An Example of an Investment Model That Makes Something Out of Nothing (Sort of): Implications for Building Applied Mathematical Models

Author(s)
Greg Samsa

ABSTRACT

Two related and under-studied components of modeling are: a) the process by which simplifying assumptions are derived; and b) the process by which tests of model validity are designed. This case study illustrates these processes for two simple investment models: a) a version of the model supporting classical portfolio theory; and b) a version of a mean-reverting model consistent with some of the tenets of behavioral finance. We perform a simulation that demonstrates that the traditional method of empirically assessing the performance of value investment strategies is underpowered. Indeed, the simulation illustrates in a narrow technical sense how to make something out of nothing; namely, how to generate increased returns while reducing risk. Analyzing the mechanism underpinning this counter-intuitive result helps to illustrate the close and sometimes unexpected relationship between the substantial assumptions made about the systems being modeled, the mathematical assumptions used to build models of those systems, and the structure of the experiments used to assess the performance of those models.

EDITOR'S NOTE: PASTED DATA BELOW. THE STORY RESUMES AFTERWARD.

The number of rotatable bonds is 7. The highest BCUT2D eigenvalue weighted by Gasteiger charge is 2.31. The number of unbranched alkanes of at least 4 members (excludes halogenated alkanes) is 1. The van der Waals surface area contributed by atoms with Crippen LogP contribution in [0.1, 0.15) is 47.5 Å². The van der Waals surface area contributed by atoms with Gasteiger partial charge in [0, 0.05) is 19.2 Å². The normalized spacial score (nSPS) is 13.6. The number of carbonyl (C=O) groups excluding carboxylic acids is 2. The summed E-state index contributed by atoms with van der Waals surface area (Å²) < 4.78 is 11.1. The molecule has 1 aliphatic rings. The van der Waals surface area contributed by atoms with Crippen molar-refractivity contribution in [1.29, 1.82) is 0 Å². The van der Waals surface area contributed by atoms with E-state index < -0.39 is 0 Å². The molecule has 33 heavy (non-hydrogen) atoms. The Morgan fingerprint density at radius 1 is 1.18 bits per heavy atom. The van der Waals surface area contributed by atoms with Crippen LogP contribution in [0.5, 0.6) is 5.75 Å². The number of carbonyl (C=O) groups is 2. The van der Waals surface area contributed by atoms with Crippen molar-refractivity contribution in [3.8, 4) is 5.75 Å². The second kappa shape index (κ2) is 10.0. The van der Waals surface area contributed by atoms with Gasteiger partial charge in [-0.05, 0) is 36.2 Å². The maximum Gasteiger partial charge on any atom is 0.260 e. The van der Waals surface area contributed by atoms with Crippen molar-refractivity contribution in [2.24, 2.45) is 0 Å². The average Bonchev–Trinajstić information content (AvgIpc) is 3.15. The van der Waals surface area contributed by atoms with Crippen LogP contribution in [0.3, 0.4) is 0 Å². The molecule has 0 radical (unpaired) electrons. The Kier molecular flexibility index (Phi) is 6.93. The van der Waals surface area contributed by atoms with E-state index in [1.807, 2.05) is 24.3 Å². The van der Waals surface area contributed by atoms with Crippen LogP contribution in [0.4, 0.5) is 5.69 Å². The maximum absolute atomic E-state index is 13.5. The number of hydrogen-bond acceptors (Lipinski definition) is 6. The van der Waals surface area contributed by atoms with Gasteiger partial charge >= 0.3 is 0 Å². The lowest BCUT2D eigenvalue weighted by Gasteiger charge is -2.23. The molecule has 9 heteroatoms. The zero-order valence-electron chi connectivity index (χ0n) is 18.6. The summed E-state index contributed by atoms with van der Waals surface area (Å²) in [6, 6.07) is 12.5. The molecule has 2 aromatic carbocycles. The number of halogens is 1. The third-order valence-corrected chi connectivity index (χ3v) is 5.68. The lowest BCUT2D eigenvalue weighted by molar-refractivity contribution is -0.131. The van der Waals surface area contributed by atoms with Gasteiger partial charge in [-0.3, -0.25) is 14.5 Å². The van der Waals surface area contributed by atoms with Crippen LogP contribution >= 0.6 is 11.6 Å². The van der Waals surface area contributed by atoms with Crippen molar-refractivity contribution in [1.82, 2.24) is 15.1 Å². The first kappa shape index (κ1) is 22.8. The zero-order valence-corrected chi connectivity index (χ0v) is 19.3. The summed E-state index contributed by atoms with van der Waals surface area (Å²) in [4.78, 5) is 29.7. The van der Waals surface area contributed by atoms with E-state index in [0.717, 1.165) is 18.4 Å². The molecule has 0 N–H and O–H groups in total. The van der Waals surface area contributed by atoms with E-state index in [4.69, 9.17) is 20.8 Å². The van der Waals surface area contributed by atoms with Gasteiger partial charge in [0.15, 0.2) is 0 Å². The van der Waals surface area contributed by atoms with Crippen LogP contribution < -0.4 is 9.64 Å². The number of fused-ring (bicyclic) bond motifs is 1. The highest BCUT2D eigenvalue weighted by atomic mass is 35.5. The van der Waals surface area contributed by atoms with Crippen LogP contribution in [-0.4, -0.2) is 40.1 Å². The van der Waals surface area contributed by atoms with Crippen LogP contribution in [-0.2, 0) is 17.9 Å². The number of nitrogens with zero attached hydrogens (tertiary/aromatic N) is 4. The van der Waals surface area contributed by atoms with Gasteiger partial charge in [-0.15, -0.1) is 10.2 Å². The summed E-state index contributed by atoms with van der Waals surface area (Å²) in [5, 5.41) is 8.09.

Cite this paper

G. Samsa, "An Example of an Investment Model That Makes Something Out of Nothing (Sort of): Implications for Building Applied Mathematical Models,"*Applied Mathematics*, Vol. 4 No. 8, 2013, pp. 89-96. doi: 10.4236/am.2013.48A012.

G. Samsa, "An Example of an Investment Model That Makes Something Out of Nothing (Sort of): Implications for Building Applied Mathematical Models,"

References

[1] J. O. Weatherall, “The Physics of Wall Street: Predicting the Unpredictable,” Houghton Mifflin Harcourt, Boston, 2013.

[2] N. Teebagy, “The Math Behind Wall Street: How the Market Works and How to Make It Work for You,” Four Walls Eight Windows, New York, 1998.

[1] J. O. Weatherall, “The Physics of Wall Street: Predicting the Unpredictable,” Houghton Mifflin Harcourt, Boston, 2013.

[2] N. Teebagy, “The Math Behind Wall Street: How the Market Works and How to Make It Work for You,” Four Walls Eight Windows, New York, 1998.